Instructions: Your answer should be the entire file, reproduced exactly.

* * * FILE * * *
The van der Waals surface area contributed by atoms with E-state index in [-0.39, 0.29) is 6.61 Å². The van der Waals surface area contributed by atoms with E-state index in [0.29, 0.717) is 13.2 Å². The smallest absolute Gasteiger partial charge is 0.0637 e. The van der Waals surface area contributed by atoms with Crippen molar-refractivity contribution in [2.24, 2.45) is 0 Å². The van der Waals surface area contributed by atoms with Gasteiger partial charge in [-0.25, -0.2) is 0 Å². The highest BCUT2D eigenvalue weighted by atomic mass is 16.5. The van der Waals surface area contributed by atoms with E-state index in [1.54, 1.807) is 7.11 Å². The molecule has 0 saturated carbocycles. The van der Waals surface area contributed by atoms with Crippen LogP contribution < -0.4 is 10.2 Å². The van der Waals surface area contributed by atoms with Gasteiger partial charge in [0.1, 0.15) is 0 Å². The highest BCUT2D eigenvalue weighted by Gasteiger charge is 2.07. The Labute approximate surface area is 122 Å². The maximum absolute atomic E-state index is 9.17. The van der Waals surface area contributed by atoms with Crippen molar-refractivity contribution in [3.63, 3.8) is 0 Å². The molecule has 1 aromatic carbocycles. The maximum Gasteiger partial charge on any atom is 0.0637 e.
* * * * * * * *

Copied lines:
The van der Waals surface area contributed by atoms with E-state index in [-0.39, 0.29) is 6.61 Å². The van der Waals surface area contributed by atoms with E-state index in [0.29, 0.717) is 13.2 Å². The smallest absolute Gasteiger partial charge is 0.0637 e. The van der Waals surface area contributed by atoms with Crippen molar-refractivity contribution in [2.24, 2.45) is 0 Å². The van der Waals surface area contributed by atoms with Gasteiger partial charge in [-0.25, -0.2) is 0 Å². The highest BCUT2D eigenvalue weighted by atomic mass is 16.5. The van der Waals surface area contributed by atoms with E-state index in [1.54, 1.807) is 7.11 Å². The molecule has 0 saturated carbocycles. The van der Waals surface area contributed by atoms with Crippen LogP contribution < -0.4 is 10.2 Å². The van der Waals surface area contributed by atoms with Gasteiger partial charge in [0.1, 0.15) is 0 Å². The highest BCUT2D eigenvalue weighted by Gasteiger charge is 2.07. The Labute approximate surface area is 122 Å². The maximum absolute atomic E-state index is 9.17. The van der Waals surface area contributed by atoms with Crippen molar-refractivity contribution in [3.63, 3.8) is 0 Å². The molecule has 1 aromatic carbocycles. The maximum Gasteiger partial charge on any atom is 0.0637 e.